My own hypothesis is that intelligences might contribute to rationality in two distinct ways. First of all, individuals with high amounts of intrapersonal intelligence (understanding themselves, including their predilections and prejudices) and interpersonal intelligence (understanding others, taking into account their perspective, not assuming that one’s gut feeling is necessarily on target) might be more aware of traps and therefore less likely to succumb to them. Second, individuals may display more rationality with respect to areas where they have a great deal of expertise. And so, for example, architects might be less likely to act irrationally when it comes to environmental matters (spatial intelligence), while athletes are more likely to behave rationally in sports (bodily-kinesthetic intelligence).

-Howard Gardner

Is There a Specific ‘Face Detection’ Mechanism, and Does It Matter?

A 2012 study in Cognitive Neuropsychology which examines deficits in facial recognition ability was recently brought to my attention. The article provides persuasive evidence that human beings have evolved a specific neural mechanism for the recognition of faces. On the one hand, I did not need to be persuaded, because I (and other members of my family) have prosopagnosia (literally, the inability to know faces). But it is always good to have research evidence to back up the claim of a cognitive disability and also to begin to determine the limits of that disability.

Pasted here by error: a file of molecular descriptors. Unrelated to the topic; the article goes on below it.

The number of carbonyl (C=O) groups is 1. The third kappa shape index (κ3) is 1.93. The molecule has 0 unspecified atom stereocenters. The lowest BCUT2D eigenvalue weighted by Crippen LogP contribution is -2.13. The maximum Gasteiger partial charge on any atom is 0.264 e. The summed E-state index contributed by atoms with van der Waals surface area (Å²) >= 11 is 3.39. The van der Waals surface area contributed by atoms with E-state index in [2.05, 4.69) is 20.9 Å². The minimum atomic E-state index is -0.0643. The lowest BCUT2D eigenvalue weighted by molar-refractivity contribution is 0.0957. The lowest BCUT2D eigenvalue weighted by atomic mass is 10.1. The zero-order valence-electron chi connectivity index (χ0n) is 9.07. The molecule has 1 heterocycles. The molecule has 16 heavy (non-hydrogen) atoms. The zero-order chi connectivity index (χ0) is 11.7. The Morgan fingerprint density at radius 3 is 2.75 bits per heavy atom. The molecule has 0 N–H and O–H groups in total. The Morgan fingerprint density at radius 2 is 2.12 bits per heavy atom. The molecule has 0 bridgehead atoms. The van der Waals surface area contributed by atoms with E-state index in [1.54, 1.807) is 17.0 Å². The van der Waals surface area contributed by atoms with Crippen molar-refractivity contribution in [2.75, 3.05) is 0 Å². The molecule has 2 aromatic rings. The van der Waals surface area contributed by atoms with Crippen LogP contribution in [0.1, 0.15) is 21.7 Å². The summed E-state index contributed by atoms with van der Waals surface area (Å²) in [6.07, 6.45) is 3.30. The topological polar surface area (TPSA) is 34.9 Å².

When in our early twenties, both my daughter Kerith and I discovered that we had a deficit that most others did not lack. We would go to some kind of conference, meet people in the evening, and appear to insult them when we did not recognize them the next day. And that is because, as prospagnosics, we cannot pick out face-specific features; instead, we rely on props like color and style of hair, presence and type of moustache, style of dress, gait of walking, etc. As with other deficits, we could not completely compensate; all we could do is develop strategies, ranging from writing detailed notes for ourselves about the appearance of people to telling new acquaintances that we would not recognize them on a subsequent encounter.

In earlier times, prosopagnosia did not, in effect, exist. And that is because, as a species, we have evolved to know 100-150 persons, no more, and those persons can be identified in numerous ways. (That is why Kerith and I were unaware of our deficits when we were younger.) Only in a modern ‘weak tie’ society, where one meets hundreds of individuals superficially, does prosopagnosia become a significant deficit.

Is there such a thing as facial intelligence? I answer this question negatively. Inability to recognize faces, at least until this point in time, is a specific kind of visual disorder, akin to color blindness or monocular vision, both of which I also have (my daughter is more fortunate). It is also akin to a sense of absolute pitch—something that is easily acquired by some (I was one) and with great difficulty for others. I would call these modality-specific disorders.

In contrast, an intelligence refers to the way that information is processed, once it has been picked up by one or more sensory organs. Linguistic intelligence is mobilized whether we encounter language through the ears, through the eyes, or (if we are blind) through a sense of touch. We can speak of interpersonal intelligence, because we infer how other persons are feeling, using input from several sensory modalities. And, interestingly, I know of no evidence that prosopagnosics are worse (or better) than others in reading mood off of faces.

Read the article in its entirety in Cognitive Neuropsychology.

-Howard Gardner

Wilmer, J.B. et al. “Capturing specific abilities as a window into human individuality: The example of face recognition.” (2012). Cognitive Neuropsychology, 29 (5 –6), pp. 360 –392.